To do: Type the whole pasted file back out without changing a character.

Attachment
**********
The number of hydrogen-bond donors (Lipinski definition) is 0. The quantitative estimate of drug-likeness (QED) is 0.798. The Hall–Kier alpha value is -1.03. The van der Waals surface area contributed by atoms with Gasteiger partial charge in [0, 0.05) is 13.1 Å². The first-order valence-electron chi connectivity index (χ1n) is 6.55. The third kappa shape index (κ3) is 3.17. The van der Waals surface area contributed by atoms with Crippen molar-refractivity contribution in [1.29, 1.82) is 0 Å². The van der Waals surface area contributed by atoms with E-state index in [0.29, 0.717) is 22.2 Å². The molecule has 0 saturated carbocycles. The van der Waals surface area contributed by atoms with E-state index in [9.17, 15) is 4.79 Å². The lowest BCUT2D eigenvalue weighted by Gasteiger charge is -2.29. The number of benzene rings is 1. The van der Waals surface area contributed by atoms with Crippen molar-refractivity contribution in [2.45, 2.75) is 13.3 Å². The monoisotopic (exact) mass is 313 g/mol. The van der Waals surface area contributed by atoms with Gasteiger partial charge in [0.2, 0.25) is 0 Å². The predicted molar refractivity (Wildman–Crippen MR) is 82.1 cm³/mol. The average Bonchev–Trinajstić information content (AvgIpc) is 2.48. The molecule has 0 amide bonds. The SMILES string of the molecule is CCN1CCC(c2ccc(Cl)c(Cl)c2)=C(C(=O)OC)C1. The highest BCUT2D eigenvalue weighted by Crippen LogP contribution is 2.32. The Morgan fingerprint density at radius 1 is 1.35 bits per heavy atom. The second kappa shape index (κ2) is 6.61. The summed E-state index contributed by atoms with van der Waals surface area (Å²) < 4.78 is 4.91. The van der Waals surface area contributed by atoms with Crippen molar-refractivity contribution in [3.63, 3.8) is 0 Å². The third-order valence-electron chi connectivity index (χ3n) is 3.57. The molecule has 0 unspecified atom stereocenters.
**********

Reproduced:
The number of hydrogen-bond donors (Lipinski definition) is 0. The quantitative estimate of drug-likeness (QED) is 0.798. The Hall–Kier alpha value is -1.03. The van der Waals surface area contributed by atoms with Gasteiger partial charge in [0, 0.05) is 13.1 Å². The first-order valence-electron chi connectivity index (χ1n) is 6.55. The third kappa shape index (κ3) is 3.17. The van der Waals surface area contributed by atoms with Crippen molar-refractivity contribution in [1.29, 1.82) is 0 Å². The van der Waals surface area contributed by atoms with E-state index in [0.29, 0.717) is 22.2 Å². The molecule has 0 saturated carbocycles. The van der Waals surface area contributed by atoms with E-state index in [9.17, 15) is 4.79 Å². The lowest BCUT2D eigenvalue weighted by Gasteiger charge is -2.29. The number of benzene rings is 1. The van der Waals surface area contributed by atoms with Crippen molar-refractivity contribution in [2.45, 2.75) is 13.3 Å². The monoisotopic (exact) mass is 313 g/mol. The van der Waals surface area contributed by atoms with Gasteiger partial charge in [0.2, 0.25) is 0 Å². The predicted molar refractivity (Wildman–Crippen MR) is 82.1 cm³/mol. The average Bonchev–Trinajstić information content (AvgIpc) is 2.48. The molecule has 0 amide bonds. The SMILES string of the molecule is CCN1CCC(c2ccc(Cl)c(Cl)c2)=C(C(=O)OC)C1. The highest BCUT2D eigenvalue weighted by Crippen LogP contribution is 2.32. The Morgan fingerprint density at radius 1 is 1.35 bits per heavy atom. The second kappa shape index (κ2) is 6.61. The summed E-state index contributed by atoms with van der Waals surface area (Å²) < 4.78 is 4.91. The van der Waals surface area contributed by atoms with Crippen molar-refractivity contribution in [3.63, 3.8) is 0 Å². The third-order valence-electron chi connectivity index (χ3n) is 3.57. The molecule has 0 unspecified atom stereocenters.